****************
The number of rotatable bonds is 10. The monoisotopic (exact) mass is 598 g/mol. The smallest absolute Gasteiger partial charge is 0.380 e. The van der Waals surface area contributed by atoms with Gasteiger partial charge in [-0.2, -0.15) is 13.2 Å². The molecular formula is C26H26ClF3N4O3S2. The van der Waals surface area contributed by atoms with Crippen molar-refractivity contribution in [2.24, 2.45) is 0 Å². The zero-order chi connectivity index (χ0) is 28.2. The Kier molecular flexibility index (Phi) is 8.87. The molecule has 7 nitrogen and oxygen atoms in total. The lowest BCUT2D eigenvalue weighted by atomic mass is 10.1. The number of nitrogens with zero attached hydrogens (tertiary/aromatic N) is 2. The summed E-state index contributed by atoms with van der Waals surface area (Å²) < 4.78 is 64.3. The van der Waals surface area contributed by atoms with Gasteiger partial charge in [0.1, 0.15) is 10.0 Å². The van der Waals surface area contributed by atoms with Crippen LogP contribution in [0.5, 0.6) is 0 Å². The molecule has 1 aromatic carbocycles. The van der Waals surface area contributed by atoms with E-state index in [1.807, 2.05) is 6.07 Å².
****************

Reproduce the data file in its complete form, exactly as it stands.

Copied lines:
The number of rotatable bonds is 10. The monoisotopic (exact) mass is 598 g/mol. The smallest absolute Gasteiger partial charge is 0.380 e. The van der Waals surface area contributed by atoms with Gasteiger partial charge in [-0.2, -0.15) is 13.2 Å². The molecular formula is C26H26ClF3N4O3S2. The van der Waals surface area contributed by atoms with Crippen molar-refractivity contribution in [2.24, 2.45) is 0 Å². The zero-order chi connectivity index (χ0) is 28.2. The Kier molecular flexibility index (Phi) is 8.87. The molecule has 7 nitrogen and oxygen atoms in total. The lowest BCUT2D eigenvalue weighted by atomic mass is 10.1. The number of nitrogens with zero attached hydrogens (tertiary/aromatic N) is 2. The summed E-state index contributed by atoms with van der Waals surface area (Å²) < 4.78 is 64.3. The van der Waals surface area contributed by atoms with Gasteiger partial charge in [0.1, 0.15) is 10.0 Å². The van der Waals surface area contributed by atoms with Crippen LogP contribution in [0.5, 0.6) is 0 Å². The molecule has 1 aromatic carbocycles. The van der Waals surface area contributed by atoms with E-state index in [1.807, 2.05) is 6.07 Å².